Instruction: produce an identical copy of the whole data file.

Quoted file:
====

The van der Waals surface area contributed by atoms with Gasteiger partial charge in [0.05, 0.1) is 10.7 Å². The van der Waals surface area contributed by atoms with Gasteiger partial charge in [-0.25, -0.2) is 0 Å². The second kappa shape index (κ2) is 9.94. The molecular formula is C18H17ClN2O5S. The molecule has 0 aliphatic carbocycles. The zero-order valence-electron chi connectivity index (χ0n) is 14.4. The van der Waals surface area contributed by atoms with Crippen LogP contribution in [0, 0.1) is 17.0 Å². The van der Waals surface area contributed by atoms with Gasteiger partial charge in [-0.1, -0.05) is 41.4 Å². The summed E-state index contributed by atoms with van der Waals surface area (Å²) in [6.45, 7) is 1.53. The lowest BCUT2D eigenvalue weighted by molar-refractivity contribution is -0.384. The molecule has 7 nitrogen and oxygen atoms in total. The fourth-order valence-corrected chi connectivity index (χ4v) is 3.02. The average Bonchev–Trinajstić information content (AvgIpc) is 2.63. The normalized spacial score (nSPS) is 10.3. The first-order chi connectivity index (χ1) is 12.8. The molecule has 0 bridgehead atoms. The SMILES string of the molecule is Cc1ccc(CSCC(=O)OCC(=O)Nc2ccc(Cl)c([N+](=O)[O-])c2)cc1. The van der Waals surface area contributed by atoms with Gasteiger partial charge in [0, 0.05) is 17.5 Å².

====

The van der Waals surface area contributed by atoms with Gasteiger partial charge in [0.05, 0.1) is 10.7 Å². The van der Waals surface area contributed by atoms with Gasteiger partial charge in [-0.25, -0.2) is 0 Å². The second kappa shape index (κ2) is 9.94. The molecular formula is C18H17ClN2O5S. The molecule has 0 aliphatic carbocycles. The zero-order valence-electron chi connectivity index (χ0n) is 14.4. The van der Waals surface area contributed by atoms with Crippen LogP contribution in [0, 0.1) is 17.0 Å². The van der Waals surface area contributed by atoms with Gasteiger partial charge in [-0.1, -0.05) is 41.4 Å². The summed E-state index contributed by atoms with van der Waals surface area (Å²) in [6.45, 7) is 1.53. The lowest BCUT2D eigenvalue weighted by molar-refractivity contribution is -0.384. The molecule has 7 nitrogen and oxygen atoms in total. The fourth-order valence-corrected chi connectivity index (χ4v) is 3.02. The average Bonchev–Trinajstić information content (AvgIpc) is 2.63. The normalized spacial score (nSPS) is 10.3. The first-order chi connectivity index (χ1) is 12.8. The molecule has 0 bridgehead atoms. The SMILES string of the molecule is Cc1ccc(CSCC(=O)OCC(=O)Nc2ccc(Cl)c([N+](=O)[O-])c2)cc1. The van der Waals surface area contributed by atoms with Gasteiger partial charge in [0, 0.05) is 17.5 Å².